Leading a Small Group Discussion 3: Actively Listen to All People

Read all 10 commandments here.

I remember a story we used to read when I was a child that highlighted the difference between listening and hearing. A child regularly heard her parent’s instructions but didn’t really listen. As a result, she continually disobeyed and ended up being confronted about her poor listening habits.

In a group setting, it is easy to hear what everyone is saying but to not really listen. Nothing can kill a discussion faster than not really listening to what others are saying, and nothing will promote discussion more than people’s realization that they are really being listened to.

You have probably many times found yourself in a conversation in which you were nodding your head and maintaining eye contact the whole time your counterpart spoke, but really all you heard was,”blah, blah, blah.” The problem is: when it is your turn to speak, you’ll likely fumble and bumble trying to make sense because you really have no idea how to respond.

Sometimes we fail to listen because we are distracted. 

Sometimes we fail to listen because we are confused. 

Sometimes we fail to listen because we are thinking of what we want to say next.

Sometimes we are thinking about how to respond to a previous statement. 

Sometimes we don’t listen simply because we don’t care.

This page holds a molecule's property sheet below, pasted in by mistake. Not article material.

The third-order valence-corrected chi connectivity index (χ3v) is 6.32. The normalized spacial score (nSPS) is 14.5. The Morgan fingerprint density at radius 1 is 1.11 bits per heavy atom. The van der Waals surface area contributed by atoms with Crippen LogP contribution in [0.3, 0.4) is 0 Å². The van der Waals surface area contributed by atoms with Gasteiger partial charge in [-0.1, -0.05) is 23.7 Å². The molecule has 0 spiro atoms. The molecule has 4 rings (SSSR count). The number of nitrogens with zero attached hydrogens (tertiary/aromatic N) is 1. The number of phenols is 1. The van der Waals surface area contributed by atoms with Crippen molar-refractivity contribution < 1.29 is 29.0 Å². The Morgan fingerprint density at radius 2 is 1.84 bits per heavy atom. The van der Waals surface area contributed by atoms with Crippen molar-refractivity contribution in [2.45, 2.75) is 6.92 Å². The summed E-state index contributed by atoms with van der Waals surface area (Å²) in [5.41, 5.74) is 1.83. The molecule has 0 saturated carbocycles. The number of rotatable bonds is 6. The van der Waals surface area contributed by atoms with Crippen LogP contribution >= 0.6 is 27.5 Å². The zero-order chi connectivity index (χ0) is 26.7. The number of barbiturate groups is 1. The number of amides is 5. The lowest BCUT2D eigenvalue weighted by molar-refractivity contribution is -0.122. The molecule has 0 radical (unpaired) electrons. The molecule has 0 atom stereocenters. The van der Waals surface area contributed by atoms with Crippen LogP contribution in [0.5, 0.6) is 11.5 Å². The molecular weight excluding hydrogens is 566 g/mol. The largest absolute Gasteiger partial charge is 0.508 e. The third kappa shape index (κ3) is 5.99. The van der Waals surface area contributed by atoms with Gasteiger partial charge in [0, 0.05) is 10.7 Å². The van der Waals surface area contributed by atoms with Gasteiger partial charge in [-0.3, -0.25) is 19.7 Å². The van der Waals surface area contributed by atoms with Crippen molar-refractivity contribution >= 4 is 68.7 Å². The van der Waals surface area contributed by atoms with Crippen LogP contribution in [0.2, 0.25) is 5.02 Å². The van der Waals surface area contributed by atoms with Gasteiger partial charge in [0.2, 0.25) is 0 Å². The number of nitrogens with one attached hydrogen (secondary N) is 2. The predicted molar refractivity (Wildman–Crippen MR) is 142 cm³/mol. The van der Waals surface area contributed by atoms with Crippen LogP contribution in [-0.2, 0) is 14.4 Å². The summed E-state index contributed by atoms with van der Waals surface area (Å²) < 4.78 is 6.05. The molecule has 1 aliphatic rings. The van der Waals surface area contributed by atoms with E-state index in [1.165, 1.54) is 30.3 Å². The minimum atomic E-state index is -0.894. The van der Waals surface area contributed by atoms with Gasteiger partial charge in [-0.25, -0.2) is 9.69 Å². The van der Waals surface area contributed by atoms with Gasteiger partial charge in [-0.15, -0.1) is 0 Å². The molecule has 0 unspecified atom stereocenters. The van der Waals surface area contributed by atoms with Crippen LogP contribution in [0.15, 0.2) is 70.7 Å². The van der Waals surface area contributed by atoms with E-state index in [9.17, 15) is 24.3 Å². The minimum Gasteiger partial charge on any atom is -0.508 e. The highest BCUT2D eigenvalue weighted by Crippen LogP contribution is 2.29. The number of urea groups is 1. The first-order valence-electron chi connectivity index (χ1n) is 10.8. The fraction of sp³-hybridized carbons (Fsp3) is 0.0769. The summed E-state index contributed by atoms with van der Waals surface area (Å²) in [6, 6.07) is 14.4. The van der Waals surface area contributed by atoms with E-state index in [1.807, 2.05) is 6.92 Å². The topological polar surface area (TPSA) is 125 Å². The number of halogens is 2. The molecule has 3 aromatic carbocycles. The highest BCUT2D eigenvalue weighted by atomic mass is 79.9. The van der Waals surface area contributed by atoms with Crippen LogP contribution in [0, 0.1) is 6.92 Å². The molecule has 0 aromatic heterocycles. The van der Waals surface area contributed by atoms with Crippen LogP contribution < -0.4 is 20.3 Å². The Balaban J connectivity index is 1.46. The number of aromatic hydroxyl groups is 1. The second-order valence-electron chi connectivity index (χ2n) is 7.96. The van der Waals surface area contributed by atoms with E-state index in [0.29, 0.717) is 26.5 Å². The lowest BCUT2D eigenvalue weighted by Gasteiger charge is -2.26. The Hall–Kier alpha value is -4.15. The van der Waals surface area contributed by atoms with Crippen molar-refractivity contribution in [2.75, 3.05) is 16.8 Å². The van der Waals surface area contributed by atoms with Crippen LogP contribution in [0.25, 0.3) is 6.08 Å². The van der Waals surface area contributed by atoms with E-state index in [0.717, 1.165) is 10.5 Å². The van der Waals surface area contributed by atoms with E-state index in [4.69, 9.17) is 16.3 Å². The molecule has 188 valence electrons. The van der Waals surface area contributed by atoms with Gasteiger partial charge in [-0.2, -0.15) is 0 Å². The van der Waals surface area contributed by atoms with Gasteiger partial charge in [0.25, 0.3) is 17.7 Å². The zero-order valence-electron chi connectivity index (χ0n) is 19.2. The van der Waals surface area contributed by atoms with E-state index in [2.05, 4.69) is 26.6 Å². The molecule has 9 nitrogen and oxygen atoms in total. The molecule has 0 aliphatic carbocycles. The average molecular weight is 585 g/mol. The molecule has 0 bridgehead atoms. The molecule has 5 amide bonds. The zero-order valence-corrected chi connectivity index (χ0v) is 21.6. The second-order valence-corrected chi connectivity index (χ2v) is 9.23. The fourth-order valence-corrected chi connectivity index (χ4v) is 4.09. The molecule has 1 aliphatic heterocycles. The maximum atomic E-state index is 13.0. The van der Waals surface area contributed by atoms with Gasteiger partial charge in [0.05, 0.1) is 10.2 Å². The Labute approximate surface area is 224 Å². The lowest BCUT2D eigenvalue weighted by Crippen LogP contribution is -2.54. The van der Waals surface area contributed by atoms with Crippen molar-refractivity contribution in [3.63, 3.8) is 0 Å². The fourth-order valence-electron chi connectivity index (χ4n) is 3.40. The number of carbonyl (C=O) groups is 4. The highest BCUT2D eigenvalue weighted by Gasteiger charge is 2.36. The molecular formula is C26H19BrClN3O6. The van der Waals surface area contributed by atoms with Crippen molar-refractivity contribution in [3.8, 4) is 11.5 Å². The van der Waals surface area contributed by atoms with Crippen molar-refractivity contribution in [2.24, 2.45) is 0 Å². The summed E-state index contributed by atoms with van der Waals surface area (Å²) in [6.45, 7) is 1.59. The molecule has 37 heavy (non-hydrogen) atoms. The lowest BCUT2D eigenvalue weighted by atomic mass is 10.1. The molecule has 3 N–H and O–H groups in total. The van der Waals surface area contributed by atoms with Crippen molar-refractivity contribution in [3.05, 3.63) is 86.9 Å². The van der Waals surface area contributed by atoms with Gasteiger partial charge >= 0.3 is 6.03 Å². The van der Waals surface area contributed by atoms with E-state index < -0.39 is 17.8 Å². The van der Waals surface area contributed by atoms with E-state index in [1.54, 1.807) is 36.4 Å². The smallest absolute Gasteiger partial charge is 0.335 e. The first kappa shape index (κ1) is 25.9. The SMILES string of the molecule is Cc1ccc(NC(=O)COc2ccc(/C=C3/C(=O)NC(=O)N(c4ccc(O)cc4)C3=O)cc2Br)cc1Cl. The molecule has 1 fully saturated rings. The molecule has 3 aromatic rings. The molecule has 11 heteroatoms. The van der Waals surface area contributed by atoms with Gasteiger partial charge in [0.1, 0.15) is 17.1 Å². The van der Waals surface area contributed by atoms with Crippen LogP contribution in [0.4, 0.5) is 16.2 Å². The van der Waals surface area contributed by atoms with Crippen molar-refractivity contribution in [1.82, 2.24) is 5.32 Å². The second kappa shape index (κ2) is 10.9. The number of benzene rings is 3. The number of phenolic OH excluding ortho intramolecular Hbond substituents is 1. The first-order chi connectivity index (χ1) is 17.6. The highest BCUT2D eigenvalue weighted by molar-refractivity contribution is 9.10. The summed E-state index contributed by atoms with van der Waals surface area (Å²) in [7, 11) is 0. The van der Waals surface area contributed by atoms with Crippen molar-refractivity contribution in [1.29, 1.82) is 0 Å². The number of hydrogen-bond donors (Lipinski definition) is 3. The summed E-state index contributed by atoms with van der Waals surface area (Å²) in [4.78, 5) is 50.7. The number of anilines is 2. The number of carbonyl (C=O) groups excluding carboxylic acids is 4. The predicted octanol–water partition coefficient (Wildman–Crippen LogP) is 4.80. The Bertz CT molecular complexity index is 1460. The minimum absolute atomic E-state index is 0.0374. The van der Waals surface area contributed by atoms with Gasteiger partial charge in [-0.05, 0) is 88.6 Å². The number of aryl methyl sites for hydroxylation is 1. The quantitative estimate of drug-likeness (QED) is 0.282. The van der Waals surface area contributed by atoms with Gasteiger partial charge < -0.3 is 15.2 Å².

Likely, there are other reasons as well why we don’t listen.

Active listening requires us to not just hear and process the words and thoughts being communicated by others, but also to follow up with questions and statements designed to bring clarity. If I am successfully leading a discussion, I must ensure that not only is everyone heard, but that they are understood. I can accomplish this by being an “active listener.”

Here are some simple ways to be an active listener:

  • Follow up with a question.
  • Follow up by restating their point in your own words.
  • Follow up by summarizing their point.
  • Ask the person to clarify part of their statement which might have been confusing.
  • Restate a specific phrase or sentence, and add your opinion.

As with many other skills, active listening is a skill that needs to be developed over time. The best way to become better is to intentionally remind yourself before every group meeting that you are going to make an effort to be a more active listener. After each meeting, evaluate yourself.

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